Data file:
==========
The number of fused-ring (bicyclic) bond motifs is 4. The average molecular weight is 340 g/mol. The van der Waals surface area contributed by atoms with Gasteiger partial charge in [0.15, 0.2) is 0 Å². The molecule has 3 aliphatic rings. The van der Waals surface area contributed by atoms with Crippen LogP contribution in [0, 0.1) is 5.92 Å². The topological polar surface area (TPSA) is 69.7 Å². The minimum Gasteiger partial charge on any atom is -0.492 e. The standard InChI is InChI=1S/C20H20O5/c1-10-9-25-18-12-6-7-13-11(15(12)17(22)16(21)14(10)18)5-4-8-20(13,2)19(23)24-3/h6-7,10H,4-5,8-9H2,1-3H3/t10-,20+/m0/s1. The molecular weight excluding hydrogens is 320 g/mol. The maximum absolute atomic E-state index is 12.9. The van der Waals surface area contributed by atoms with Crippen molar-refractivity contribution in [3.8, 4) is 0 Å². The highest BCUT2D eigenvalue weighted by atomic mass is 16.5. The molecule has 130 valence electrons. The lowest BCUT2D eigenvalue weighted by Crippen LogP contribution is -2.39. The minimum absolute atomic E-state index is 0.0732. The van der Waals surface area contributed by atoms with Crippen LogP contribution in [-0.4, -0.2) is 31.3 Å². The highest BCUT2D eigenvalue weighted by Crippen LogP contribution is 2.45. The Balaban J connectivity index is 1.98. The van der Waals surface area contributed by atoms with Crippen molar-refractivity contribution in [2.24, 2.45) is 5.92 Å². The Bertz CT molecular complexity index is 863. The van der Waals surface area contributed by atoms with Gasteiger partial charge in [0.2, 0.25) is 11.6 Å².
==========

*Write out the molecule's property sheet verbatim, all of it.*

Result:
The number of fused-ring (bicyclic) bond motifs is 4. The average molecular weight is 340 g/mol. The van der Waals surface area contributed by atoms with Gasteiger partial charge in [0.15, 0.2) is 0 Å². The molecule has 3 aliphatic rings. The van der Waals surface area contributed by atoms with Crippen LogP contribution in [0, 0.1) is 5.92 Å². The topological polar surface area (TPSA) is 69.7 Å². The minimum Gasteiger partial charge on any atom is -0.492 e. The standard InChI is InChI=1S/C20H20O5/c1-10-9-25-18-12-6-7-13-11(15(12)17(22)16(21)14(10)18)5-4-8-20(13,2)19(23)24-3/h6-7,10H,4-5,8-9H2,1-3H3/t10-,20+/m0/s1. The molecular weight excluding hydrogens is 320 g/mol. The maximum absolute atomic E-state index is 12.9. The van der Waals surface area contributed by atoms with Crippen molar-refractivity contribution in [3.8, 4) is 0 Å². The highest BCUT2D eigenvalue weighted by atomic mass is 16.5. The molecule has 130 valence electrons. The lowest BCUT2D eigenvalue weighted by Crippen LogP contribution is -2.39. The minimum absolute atomic E-state index is 0.0732. The van der Waals surface area contributed by atoms with Crippen LogP contribution in [-0.4, -0.2) is 31.3 Å². The highest BCUT2D eigenvalue weighted by Crippen LogP contribution is 2.45. The Balaban J connectivity index is 1.98. The van der Waals surface area contributed by atoms with Crippen molar-refractivity contribution in [2.24, 2.45) is 5.92 Å². The Bertz CT molecular complexity index is 863. The van der Waals surface area contributed by atoms with Gasteiger partial charge in [0.2, 0.25) is 11.6 Å².